• Continuous and long-term monoxenic culture of the arbuscular mycorrhizal fungus Gigaspora decipiens in root organ culture
    Laura Fernandez BIDONDO, Mariana PERGOLA, Vanesa SILVANI, Roxana COLOMBO, Josefina BOMPADRE, Alicia GODEAS

    Establishment of arbuscular mycorrhizal (AM) germplasm collections is complex because of the obligate biotrophic nature of AM fungi. Only a few AM species are routinely maintained in monoxenic culture with Ri T-DNA transformed roots as host. Incorporation of new AM species into this culture system is important for molecular, physiological, and taxonomical studies. Here we report for the first time the successful monoxenic culture of Gigaspora decipiens (JA2 strain) with transformed carrot (Daucus carota) roots. In vitro cultures were established from field-collected spores; sub-culture of newly in vitro formed spores was established over five successive generations for a period of 6 y. Although initial culture of field collected spores was difficult successive sub-cultures appeared to be adapted to the in vitro growing conditions. The JA2 strain of G. decipiens completed its life cycle while maintaining its morphological characteristics, stability, and propagule viability under the monoxenic conditions over several generations. This stable and homogeneous monoxenic material obtained for G. decipiens is part of the Banco de Glomeromycota In Vitro (BGIV,, and could facilitate morphological, physiological, and molecular analysis of this AM species.

  • Pre-symbiotic and symbiotic interactions between Glomus intraradices and two Paenibacillus species isolated from AM propagules. In vitro and in vivo assays with soybean (AG043RG) as plant host
    Laura Fernández Bidondo, Vanesa Silvani, Roxana Colombo, Mariana Pérgola, Josefina Bompadre, Alicia Godeas

    Two indole-producing Paenibacillus species, known to be associated with propagules of arbuscular mycorrhizal (AM) fungi, were examined for their mycorrhization helper bacteria activity at pre-symbiotic and symbiotic stages of the AM association. The effects were tested under in vitro and in vivo conditions using an axenically propagated strain of the AM fungus Glomus intraradices and Glycine max (soybean) as the plant host. The rates of spore germination and re-growth of intraradical mycelium were not affected by inoculation with Paenibacillus strains in spite of the variation of indole production measured in the bacterial supernatants. However, a significant promotion in pre-symbiotic mycelium development occurred after inoculation of both bacteria under in vitro conditions. The Paenibacillus rhizosphaerae strain TGX5E significantly increased the extraradical mycelium network, the rates of sporulation, and root colonization in the in vitro symbiotic association. These results were also observed in the rhizosphere of soybean plants grown under greenhouse conditions, when P. rhizosphaerae was co-inoculated with G. intraradices. However, soybean dry biomass production was not associated with the increased development and infectivity values of G. intraradices. Paenibacillus favisporus strain TG1R2 caused suppression of the parameters evaluated for G. intraradices during in vitro symbiotic stages, but not under in vivo conditions. The extraradical mycelium network produced and the colonization of soybean roots by G. intraradices were promoted compared to the control treatments. In addition, dual inoculation had a promoting effect on soybean biomass production. In summary, species of Paenibacillus associated with AM fungus structures in the soil, may have a promoting effect on short term pre-symbiotic mycelium development, and little impact on AM propagule germination. These findings could explain the associations found between some bacterial strains and AM fungus propagules.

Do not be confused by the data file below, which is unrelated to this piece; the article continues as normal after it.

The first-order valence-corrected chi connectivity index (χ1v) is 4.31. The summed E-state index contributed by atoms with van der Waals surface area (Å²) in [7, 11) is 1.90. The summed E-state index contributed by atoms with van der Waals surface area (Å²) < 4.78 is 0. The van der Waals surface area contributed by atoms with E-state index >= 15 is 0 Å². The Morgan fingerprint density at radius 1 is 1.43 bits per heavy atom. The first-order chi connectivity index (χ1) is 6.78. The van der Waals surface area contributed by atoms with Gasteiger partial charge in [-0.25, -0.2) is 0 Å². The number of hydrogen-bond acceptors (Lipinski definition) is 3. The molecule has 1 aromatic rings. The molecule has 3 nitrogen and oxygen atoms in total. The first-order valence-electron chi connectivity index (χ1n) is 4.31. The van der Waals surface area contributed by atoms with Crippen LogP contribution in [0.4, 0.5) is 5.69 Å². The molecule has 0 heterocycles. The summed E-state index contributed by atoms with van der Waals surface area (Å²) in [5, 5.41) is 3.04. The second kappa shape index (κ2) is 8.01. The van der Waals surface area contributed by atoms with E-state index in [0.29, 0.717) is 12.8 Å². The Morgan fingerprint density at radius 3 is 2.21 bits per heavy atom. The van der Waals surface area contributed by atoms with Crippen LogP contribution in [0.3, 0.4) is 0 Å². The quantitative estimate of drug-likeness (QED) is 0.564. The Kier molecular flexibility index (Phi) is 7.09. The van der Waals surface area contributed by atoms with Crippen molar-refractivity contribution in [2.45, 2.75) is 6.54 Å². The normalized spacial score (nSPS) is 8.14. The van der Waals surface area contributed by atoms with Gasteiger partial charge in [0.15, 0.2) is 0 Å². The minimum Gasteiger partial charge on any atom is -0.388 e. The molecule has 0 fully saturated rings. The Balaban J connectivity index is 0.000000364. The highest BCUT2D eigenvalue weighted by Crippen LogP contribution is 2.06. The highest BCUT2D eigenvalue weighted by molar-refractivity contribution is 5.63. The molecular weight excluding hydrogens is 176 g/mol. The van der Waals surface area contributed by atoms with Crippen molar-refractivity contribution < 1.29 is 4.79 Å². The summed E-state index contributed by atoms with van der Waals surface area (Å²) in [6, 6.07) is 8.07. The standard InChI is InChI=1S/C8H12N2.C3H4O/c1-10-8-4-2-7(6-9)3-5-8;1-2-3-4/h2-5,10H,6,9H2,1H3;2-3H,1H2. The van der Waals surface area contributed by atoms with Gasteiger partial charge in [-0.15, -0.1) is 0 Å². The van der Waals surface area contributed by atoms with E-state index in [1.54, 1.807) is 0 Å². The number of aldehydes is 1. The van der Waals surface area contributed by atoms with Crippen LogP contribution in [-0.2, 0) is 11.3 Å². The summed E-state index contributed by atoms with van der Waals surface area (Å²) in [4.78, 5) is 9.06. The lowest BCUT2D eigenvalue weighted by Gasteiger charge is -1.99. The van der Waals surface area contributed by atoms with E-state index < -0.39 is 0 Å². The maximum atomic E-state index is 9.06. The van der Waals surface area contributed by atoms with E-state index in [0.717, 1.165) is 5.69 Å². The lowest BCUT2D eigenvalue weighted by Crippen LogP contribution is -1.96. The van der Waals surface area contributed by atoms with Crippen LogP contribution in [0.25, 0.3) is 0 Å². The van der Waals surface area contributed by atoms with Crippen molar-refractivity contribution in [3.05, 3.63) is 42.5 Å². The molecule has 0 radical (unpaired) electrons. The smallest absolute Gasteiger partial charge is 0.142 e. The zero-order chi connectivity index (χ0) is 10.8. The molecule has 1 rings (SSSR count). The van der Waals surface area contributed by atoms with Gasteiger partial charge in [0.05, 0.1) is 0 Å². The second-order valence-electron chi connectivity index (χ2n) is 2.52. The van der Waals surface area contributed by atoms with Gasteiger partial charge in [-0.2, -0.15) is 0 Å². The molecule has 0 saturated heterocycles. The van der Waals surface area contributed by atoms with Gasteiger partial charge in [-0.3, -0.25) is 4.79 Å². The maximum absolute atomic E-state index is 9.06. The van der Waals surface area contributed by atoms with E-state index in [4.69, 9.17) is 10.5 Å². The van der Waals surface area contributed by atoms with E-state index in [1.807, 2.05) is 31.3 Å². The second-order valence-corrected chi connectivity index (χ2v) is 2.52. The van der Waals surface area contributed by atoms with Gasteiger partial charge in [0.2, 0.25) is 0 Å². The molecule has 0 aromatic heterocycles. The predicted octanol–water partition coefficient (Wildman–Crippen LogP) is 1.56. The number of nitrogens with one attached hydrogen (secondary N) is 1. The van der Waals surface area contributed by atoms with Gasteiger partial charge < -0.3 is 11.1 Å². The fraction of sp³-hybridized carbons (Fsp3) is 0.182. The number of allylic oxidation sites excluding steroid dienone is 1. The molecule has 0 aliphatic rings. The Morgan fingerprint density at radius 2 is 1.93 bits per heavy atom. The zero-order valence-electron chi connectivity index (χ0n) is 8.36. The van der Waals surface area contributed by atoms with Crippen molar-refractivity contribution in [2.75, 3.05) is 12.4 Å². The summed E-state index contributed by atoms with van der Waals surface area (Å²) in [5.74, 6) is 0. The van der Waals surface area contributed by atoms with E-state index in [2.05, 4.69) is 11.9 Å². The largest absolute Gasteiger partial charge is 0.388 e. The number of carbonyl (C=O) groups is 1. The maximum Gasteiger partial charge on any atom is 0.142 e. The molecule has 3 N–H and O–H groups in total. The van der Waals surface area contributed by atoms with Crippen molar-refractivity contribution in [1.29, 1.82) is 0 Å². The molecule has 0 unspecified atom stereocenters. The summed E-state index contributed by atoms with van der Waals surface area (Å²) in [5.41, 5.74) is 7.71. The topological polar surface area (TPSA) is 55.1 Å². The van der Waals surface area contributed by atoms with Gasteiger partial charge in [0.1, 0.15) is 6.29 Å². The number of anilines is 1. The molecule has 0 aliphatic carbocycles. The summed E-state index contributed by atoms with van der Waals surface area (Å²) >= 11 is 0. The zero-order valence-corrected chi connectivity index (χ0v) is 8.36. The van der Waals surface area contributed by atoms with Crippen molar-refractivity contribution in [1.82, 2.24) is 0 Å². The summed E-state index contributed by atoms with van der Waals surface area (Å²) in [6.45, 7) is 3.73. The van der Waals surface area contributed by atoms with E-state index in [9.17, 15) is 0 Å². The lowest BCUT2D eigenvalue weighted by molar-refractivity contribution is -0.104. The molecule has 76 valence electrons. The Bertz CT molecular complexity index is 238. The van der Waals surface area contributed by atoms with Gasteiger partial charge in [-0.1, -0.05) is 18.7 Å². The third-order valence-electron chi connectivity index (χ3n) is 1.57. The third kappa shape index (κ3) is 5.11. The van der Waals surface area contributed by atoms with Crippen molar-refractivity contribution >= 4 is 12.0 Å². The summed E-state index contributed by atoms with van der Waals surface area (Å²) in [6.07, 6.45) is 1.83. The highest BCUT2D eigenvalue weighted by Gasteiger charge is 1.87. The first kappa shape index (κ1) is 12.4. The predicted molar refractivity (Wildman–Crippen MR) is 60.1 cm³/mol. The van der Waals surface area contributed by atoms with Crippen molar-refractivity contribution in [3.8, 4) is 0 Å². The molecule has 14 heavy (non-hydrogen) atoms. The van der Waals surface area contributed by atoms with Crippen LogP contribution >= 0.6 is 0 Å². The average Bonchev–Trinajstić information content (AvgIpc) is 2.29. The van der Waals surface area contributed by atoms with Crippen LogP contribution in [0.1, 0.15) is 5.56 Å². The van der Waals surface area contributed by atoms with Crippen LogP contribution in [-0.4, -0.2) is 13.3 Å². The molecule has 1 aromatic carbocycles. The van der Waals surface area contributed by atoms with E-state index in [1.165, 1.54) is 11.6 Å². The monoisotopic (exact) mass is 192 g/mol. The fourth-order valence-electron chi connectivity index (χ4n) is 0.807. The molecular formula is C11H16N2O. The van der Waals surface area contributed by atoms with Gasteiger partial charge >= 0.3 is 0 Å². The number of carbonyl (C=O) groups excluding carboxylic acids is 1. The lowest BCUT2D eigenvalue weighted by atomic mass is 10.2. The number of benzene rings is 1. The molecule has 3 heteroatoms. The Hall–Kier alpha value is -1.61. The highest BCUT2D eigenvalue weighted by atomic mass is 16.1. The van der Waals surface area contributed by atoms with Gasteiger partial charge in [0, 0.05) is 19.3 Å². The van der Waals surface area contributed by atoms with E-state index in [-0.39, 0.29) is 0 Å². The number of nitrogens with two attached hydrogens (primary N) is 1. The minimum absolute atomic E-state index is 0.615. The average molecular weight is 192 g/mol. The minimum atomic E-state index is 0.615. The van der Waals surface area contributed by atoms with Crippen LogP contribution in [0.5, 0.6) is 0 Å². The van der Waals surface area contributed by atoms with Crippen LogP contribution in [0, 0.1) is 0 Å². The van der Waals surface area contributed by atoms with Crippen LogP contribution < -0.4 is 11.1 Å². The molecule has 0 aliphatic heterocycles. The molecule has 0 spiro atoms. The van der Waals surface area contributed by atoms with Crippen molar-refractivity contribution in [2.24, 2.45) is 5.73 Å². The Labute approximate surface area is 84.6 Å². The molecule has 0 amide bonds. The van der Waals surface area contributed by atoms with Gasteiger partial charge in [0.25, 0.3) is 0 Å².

Silvani Vanesa Analía

    In this thesis, 97 Arbuscular Mycorrhizal Fungi from different geographical sites in Argentina were isolated using colonized root fragments and cultivated in association to transformed carrot roots under in vitro conditions. 33 strains were identified by classical taxonomy and molecular methods through partial amplification of 18S ribosomal DNA (rDNA). In addition, intra- and interespecific phenotypic diversity of isolates was analyzed by morphological characterization of the cultures and dynamics of growth. It was evaluated whether genetic and phenotypic differences observed between the isolates caused variation in plant growth under in vitro and in vivo conditions. By morphological taxonomy, the strains were identified as Glomus intraradices, G. clarum, G. fasciculatum, G. claroideum and various unidentified Glomus spp.. The level of resolution of the sequences of 18S rDNA fragments amplified supports the definition of the different strains of Glomus. This study reveals a large phenotypic variability within and between species. Phenotypic and genetic differences among strains could cause variation in the growth of the host plant.